If you would like to learn more about anti-bullying efforts, contact Simple Acts of Care and Kindness at 866-459-7225 or visit www.simpleacts.org for additional information.

What Is Seth’s Law? | Corona, CA

Seth’s Law is named after a 13-year-old California student who tragically took his own life in 2010 after years of anti-gay bullying that his school failed to address. Now that we are in the midst of these types of discussions and legislations again, but on a national level, it’s a good idea to refresh our memories.

Seth’s Law requires public schools in California to update their anti-bullying policies and programs, and it focuses on protecting students who are bullied based on sexual orientation, gender identity/gender expression, race, ethnicity, nationality, gender, disability, and religion.

California law says that all public-school students should have equal rights and opportunities. Yet many lesbian, gay, bisexual, transgender, and questioning students report that they experience significant bullying in California schools. And teachers, administrators, and other staff often fail to address the bullying when they see it.

What does state anti-bullying law require school districts to do?

  • Adopt a strong anti-bullying policy that specifically spells out prohibited bases for bullying, including sexual orientation and gender identity/gender expression.
  • Adopt a specific process for receiving and investigating complaints of bullying, including a requirement that school personnel intervene if they witness bullying.
  • Publicize the anti-bullying policy and complaint process, including posting the policy in all schools and offices.
  • Post on the district website materials to support victims of bullying.
  • School personnel must intervene

Seth’s Law specifically contains the following requirement: “If school personnel witness an act of discrimination, harassment, intimidation, or bullying, he or she shall take immediate steps to intervene when safe to do so.”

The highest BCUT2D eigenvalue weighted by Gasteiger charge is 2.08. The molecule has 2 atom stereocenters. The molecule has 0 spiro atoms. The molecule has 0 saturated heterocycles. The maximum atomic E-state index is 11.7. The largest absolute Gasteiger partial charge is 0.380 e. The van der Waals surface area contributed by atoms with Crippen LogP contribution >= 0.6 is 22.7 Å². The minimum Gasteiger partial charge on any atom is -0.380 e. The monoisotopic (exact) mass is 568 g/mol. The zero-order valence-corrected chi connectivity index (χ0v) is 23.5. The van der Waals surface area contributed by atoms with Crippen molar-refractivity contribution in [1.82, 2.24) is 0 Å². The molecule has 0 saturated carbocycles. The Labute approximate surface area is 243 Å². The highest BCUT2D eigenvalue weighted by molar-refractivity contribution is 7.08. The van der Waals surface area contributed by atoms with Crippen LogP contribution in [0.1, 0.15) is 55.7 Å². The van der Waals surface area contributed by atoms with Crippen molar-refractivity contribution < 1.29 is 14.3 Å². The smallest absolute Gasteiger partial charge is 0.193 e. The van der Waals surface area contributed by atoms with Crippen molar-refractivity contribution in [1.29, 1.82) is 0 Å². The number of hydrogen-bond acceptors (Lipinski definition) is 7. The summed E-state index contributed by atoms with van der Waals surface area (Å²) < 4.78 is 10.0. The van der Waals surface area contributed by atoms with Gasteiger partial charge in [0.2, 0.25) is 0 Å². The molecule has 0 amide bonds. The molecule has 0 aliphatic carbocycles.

(Education Code Section 234.1(b)(1))

If you would like to learn more about anti-bullying efforts, contact Simple Acts of Care and Kindness at 866-459-7225 or visit www.simpleacts.org for additional information.

Bullies Hurt Themselves too | Corona, CA

These days, it is easier to find bullies than heroes. But it shouldn’t be the way and we should focus 2020 on becoming a more tenderhearted society. Because bullying doesn’t just affect the victim, it affects everyone involved, including the bully. I know it may be tough to make sense of all of that, but if you think about it, it really isn’t tough to see. If you are a happy person, you have no reason no bully anyone. No, bullies are generally hurting themselves at the same time. 

Think about it – each time a bully hurt someone, they become more and more removed emotionally from the suffering and pain of their victims and begin to justify their actions to themselves by believing their victims deserve to be bullied. Eventually, they believe that the only way to get what they want from others is to be that bully. As a result, bullies fail to develop the social skills necessary for sharing, reciprocating, empathizing, and negotiating – the very things that form the basis for lasting friendships.